It's frankly very sad. We all know that Bill is short-tempered, particularly those of us who were at the Assembly "gate" in the Capitol at the end of session in 1996 in a fight over tribal gaming. It ended publicly before a couple of dozen lobbyists in the hallway with Bill yelling at Assemblyman Phil Isenberg, "Well, f*ck you Mr. term limited."
It's the saddest story of a political couple in my career and wish the two and their kids the best.
MARY JANE MONEY: The Times's James Rufus Koren writes up the current situation of banking of proceeds from legal marijuana sales, something that will become an even bigger problem after the recreational pot law passed by Proposition 64 last year takes effect. While medical and recreational is legal in the state, federally insured banks fear touching the money.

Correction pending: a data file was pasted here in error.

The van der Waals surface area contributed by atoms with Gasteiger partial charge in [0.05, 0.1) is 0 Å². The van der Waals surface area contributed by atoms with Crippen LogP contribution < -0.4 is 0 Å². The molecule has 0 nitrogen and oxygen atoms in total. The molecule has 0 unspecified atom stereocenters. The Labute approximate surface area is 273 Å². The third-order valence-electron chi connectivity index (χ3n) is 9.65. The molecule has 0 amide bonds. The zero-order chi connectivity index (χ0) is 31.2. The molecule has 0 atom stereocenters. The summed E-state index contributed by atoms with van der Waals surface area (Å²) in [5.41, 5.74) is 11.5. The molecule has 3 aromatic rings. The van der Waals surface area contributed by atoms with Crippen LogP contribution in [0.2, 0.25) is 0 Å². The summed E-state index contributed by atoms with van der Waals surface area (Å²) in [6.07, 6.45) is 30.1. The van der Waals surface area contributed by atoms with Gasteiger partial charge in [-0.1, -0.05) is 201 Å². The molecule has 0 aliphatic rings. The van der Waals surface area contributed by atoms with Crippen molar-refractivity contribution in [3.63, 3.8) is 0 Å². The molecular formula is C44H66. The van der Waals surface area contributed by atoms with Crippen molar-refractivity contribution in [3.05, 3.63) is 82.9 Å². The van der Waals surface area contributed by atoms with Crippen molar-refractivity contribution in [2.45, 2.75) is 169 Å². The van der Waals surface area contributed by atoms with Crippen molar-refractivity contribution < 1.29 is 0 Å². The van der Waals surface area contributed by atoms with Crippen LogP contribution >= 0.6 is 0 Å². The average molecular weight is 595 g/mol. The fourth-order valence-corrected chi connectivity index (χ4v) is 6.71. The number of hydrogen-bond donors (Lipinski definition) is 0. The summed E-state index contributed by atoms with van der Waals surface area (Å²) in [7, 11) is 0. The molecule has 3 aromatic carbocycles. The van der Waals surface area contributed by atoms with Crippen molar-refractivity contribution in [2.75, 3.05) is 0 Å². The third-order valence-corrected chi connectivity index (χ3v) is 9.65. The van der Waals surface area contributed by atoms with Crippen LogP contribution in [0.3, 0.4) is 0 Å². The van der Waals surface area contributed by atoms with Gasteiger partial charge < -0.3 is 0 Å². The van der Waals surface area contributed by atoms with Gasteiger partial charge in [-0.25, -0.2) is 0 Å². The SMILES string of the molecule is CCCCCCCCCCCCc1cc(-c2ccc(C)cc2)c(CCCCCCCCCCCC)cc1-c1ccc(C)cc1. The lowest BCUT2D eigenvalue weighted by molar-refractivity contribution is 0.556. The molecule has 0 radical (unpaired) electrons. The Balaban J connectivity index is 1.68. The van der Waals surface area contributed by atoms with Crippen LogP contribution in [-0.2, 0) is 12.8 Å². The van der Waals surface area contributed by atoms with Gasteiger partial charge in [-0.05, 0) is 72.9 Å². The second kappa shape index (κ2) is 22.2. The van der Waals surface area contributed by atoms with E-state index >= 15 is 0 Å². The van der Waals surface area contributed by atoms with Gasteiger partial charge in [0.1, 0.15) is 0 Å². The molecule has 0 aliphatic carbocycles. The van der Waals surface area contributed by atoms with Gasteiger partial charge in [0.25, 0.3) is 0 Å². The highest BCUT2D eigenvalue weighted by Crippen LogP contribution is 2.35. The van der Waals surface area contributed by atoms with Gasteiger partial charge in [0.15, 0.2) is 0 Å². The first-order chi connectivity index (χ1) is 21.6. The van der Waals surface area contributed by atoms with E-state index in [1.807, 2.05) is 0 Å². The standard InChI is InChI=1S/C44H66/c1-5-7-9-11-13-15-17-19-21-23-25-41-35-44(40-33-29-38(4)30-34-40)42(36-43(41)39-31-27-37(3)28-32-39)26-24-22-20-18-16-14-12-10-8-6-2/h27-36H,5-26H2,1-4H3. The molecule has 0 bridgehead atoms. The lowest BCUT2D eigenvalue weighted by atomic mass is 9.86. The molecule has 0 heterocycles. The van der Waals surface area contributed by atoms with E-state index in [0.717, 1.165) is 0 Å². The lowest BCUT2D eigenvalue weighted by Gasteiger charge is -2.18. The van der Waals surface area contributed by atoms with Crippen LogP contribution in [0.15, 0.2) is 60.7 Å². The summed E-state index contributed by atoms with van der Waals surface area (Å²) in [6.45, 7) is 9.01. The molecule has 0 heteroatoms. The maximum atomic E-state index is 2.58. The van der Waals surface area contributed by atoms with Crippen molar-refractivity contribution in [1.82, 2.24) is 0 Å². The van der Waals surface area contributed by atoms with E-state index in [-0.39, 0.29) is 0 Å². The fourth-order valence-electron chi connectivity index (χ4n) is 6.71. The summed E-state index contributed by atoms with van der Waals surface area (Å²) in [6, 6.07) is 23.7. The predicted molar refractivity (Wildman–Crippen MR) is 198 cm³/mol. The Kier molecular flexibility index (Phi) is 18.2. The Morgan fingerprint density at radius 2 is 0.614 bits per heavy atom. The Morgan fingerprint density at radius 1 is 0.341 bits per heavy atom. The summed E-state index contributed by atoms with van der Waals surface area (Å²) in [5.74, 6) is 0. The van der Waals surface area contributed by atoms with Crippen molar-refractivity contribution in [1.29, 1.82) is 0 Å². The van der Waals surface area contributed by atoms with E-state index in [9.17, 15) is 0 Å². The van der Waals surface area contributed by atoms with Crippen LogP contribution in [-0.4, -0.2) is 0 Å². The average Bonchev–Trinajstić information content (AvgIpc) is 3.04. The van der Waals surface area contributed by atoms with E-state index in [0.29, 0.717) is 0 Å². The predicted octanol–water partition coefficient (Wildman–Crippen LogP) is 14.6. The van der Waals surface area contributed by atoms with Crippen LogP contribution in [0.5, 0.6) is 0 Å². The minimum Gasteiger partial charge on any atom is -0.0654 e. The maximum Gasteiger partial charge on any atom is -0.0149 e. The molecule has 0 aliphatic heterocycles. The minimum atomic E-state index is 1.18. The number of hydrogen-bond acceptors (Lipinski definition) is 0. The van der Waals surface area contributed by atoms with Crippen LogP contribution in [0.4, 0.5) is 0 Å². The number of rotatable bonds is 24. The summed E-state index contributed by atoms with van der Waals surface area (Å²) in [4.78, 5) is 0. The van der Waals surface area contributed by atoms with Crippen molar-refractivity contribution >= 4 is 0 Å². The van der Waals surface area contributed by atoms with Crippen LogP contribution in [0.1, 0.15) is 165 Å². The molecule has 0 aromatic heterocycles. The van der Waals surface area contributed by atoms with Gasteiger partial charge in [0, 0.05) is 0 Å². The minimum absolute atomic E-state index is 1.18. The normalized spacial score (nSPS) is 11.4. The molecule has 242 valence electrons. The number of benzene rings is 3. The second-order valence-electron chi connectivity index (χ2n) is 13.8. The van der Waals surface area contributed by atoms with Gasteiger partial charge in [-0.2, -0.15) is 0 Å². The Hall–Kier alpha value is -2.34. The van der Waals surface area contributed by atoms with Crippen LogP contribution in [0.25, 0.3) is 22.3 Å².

STETHOSCOPE: Senator Dianne Feinstein rallied the troops to continue the fight against the Senate Republican health care bill yesterday in San Francisco, reports Angela Hart in the Bee. “My sense is that he won’t until [Mitch McConnell] has the votes, and my sense is that he’s not going to have the votes,” Feinstein said. “I think we’re very close to defeating it.”
FAIR? The OCR's Margot Roosevelt looks at the pending legal argument over whether unions should be able to charge "fair share" fees for collective bargaining for objectors that don't want to support the union's political agenda.
CA48 (Huntington Beach): The Bee's Martin Wisckol profiles Rohrabacher-challenger attorney Omar Siddiqui. "While his law firm has been based in Costa Mesa for 14 years, he lives in Fullerton — well outside the coastal district he’d like to represent. One reason he isn’t running in his own district is he thinks the Republican House representative there is doing a good job." Hmmm...his votes are essentially the same as Dana's, not like the House has lately voted much anything substantive. A campaign of "Royce is good, but Rohrabacher is bad" is not really a good theme.